REID: Mr. Donald Reid passed away at the River Heights Lodge at the age of 81 years. A Funeral Service was held Monday, January 6, 2020 at 2:00 p.m. at The Garden Chapel- Battlefords Funeral Service 1332 100th St North Battleford, SK . Memorial donations in memory of Mr. Reid may be directed to the River Heights Lodge 2001 99th St North Battleford, SK S9A 0S3 or the Heart & Stroke Foundation 1738 Quebec Ave #26, Saskatoon, SK S7K 1V9. Left to cherish his memory and will be deeply missed by his children: Karen (Ray), Jamie (Charlotte) and Marcy; grandchildren: Ashley (Donald), Cole, Grayson, Roberto, Emily, Andrew, Marianna, Christopher, Angela, Michael and Jonathon; greatgrandchild Luke; siblings: Archie (Marie), Joyce (Donnie), Lynda, Janet and Ethel (Terry). He is predeceased by his wife Stella; parents Downie and Minnie and sister Eleanor. Funeral arrangements have been entrusted to Vanessa Macnab & Trevor Watts of Eternal Memories Funeral Service & Crematorium Card Of Thanks The family would like to thank Dr. Johnson and the staff at River Heights Lodge. Also, to our family and friends for your support thought this difficult time.

BEGGS: Margaret Beverley (MacLeod). It is with great sadness that we announce the passing of our wife, mother, grandmother and great-grandmother of Wilkie and formally of Battleford. Beverley passed away quickly and peacefully at Battlefords Union Hospital on January 10, 2020. Beverley is survived by her loving husband Donald; her daughter Donna (Jim) Meier; Lorraine (Bill) Oppen; her granddaughter Erin (Mike Reid) Meier; grandson Jeffrey (Lauren Drieschner) Meier and great-granddaughter Zara Meier. As per Beverley’s request a memorial service will be held at a later date. In lieu of flowers, memorial donations in memory of Beverley Beggs may be made to Third Avenue United Church, 1301 – 102nd Street, North Battleford, SK S9A 1G4 or Bethany Enhanced Living, PO Box 629, Wilkie, SK S0K 4W0. Condolences can be sent to Funeral arrangements are entrusted to Robert MacKay of Battlefords Funeral Service (306446-4200).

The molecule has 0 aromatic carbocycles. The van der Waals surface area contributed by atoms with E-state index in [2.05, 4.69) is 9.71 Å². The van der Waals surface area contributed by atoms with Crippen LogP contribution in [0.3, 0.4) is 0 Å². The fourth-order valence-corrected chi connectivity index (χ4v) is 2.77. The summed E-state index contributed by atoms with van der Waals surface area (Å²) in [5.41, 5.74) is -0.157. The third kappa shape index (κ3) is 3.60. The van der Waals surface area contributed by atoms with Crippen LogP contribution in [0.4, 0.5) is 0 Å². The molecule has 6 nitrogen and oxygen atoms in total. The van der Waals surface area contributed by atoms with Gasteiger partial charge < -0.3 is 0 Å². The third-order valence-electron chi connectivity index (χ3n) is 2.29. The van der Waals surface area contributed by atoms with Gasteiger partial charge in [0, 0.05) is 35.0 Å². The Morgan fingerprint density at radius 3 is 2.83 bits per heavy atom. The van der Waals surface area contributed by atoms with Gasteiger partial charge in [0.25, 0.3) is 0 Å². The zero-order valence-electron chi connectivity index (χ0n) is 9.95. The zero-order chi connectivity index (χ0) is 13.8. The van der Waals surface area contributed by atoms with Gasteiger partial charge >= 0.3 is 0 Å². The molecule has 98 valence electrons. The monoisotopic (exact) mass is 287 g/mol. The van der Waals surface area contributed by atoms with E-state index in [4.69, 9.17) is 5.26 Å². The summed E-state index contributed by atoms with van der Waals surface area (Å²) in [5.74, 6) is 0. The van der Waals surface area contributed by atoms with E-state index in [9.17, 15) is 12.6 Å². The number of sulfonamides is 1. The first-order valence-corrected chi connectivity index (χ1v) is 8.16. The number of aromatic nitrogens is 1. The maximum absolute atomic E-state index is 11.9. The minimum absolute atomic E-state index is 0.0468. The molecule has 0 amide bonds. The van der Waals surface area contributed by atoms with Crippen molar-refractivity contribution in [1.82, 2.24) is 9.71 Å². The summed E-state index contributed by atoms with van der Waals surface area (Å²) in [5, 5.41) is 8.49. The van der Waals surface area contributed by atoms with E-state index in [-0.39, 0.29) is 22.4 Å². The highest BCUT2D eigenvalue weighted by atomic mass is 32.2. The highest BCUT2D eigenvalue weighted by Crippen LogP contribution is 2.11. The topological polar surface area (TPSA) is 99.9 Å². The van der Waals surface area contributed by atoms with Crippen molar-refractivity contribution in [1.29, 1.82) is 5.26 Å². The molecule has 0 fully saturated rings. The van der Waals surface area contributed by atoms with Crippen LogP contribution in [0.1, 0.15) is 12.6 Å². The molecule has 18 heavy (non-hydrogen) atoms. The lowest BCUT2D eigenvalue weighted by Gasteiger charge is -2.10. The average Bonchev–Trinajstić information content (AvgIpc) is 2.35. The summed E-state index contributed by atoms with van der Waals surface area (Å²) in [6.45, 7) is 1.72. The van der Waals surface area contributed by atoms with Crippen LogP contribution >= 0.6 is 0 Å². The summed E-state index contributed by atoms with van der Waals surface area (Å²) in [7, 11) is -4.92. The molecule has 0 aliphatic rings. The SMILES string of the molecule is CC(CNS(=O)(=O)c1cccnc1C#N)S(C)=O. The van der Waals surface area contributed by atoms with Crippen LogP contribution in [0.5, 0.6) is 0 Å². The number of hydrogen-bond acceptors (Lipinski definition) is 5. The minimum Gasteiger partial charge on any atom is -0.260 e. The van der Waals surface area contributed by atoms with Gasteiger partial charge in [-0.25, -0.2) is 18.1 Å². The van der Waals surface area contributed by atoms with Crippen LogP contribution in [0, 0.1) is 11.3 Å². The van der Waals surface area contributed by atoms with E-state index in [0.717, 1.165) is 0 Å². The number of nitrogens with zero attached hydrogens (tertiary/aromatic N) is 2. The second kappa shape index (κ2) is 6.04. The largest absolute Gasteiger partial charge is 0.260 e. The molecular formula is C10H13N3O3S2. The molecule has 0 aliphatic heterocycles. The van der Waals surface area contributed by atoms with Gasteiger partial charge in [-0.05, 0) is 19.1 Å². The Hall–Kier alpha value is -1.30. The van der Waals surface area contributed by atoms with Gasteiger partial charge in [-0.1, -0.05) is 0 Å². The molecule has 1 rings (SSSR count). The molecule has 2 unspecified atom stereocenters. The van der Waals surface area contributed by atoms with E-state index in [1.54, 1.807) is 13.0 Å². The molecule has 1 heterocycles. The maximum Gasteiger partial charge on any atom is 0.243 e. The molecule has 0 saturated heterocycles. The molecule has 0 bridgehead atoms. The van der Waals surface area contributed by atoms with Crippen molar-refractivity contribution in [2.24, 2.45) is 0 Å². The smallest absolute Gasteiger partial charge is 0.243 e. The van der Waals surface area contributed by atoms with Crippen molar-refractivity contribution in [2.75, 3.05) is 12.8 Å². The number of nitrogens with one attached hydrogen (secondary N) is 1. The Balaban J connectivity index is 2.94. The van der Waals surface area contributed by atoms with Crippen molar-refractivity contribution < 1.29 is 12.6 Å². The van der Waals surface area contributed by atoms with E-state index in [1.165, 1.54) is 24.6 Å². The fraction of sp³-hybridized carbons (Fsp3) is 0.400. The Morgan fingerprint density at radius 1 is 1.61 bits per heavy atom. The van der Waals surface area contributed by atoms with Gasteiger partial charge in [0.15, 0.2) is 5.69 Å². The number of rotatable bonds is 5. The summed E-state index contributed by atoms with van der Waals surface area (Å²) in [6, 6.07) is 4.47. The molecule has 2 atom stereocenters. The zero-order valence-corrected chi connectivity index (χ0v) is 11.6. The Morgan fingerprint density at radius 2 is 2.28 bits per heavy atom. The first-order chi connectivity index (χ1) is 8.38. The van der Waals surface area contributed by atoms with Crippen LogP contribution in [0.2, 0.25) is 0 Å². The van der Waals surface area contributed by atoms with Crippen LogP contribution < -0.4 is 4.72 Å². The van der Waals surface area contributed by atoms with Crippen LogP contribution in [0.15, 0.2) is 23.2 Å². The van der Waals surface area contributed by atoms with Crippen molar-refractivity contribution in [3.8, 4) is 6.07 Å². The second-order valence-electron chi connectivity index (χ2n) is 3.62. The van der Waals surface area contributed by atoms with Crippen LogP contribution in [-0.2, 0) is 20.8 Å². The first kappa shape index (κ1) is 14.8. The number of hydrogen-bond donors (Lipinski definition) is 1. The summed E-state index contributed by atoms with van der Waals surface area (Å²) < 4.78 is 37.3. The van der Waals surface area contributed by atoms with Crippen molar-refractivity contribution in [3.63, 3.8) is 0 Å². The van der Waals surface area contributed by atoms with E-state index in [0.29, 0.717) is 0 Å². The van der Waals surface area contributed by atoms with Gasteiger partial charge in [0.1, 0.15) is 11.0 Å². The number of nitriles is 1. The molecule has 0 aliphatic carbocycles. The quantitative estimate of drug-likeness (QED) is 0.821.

MILNE, Joyce March 27, 1939 January 5, 2020

GRATTON: Maurice Joseph of North Battleford, Saskatchewan passed away peacefully with his loving family by his side on January 5th, 2020 at the age of 85 years. Maurice is survived by his loving wife, Evelyn (Thompson) of 62 years, his children Linda McFaul (Saskatoon) and her 3 sons, Seamus, Brennan, and Calin, his son, Victor Gratton (North Battleford), and Laurie (Ralph) Westerager (Drayton Valley) and her sons, Jesse (Ange) Saccucci and Justin Saccucci. He is also survived by 4 great-grandchildren Mikaylah, Khol, Jace, and Jayden and his little puppy, Buttons. Maurice was predeceased by his oldest son, Raymond Gratton in 2004, his parents, Ulderic and Flora (Lessard) Gratton, his sister, Aline Roberts along with his in-laws Walter and Eva Thompson, and brother-in-law, Archie Thompson. Dad was born on August 3rd, 1934 in the Hamlet of Delmas, Sask. He spent his early years attending school in North Battleford, Sask. until the family moved to a farm in the Edam, Sask. where he worked on the family farm until they moved back to North Battleford. He was employed at the Saskatchewan Hospital until he retired after 30 years of service in 1987. Dad enjoyed spending time with his family, whether it was camping and sitting around campfires or maybe doing a little fishing when out in his boat, holiday gatherings and carving up turkeys. His love for travelling with Mom across all of Canada and the USA and spending many winters in Arizona. He was never one to pass up a road trip. Some of Dad’s proudest moments in life were becoming a grandfather to his 5 grandsons and 4 great grandchildren. Celebrating almost 63 years with his best friend and wife, Evy. Dad was very down to earth and friendly, always had a smile on his face and a firm handshake for everyone. He will be remembered by all for the dedicated husband and father that he was, hardworking and a proud man. There will be a private celebration of life with his family at a later date. Special thanks to the Doctors, Nurses at Battlefords Union Hospital, the staff from Home Care and COPS, along with the Tele-Health Coordinator and Scott Parker. Your care and compassion were greatly appreciated by our family. Thanks to Eternal Memories for taking care of the arrangements. Donations in honour of Dad, can be made to the Saskatchewan Heart and Stroke Foundation 1738 Quebec Ave #26, Saskatoon, SK S7K 1V9 or the Canadian Cancer Society 1910 McIntyre Street Regina, Saskatchewan S4P 2R3. Good byes are not forever Good byes are not the end They simply mean we will miss You Until we meet again. Written by his daughter, Laurie For those wishing to leave a condolence, you may do so at Funeral Arrangements have been entrusted to Trevor Watts of Eternal Memories Funeral Service & Crematorium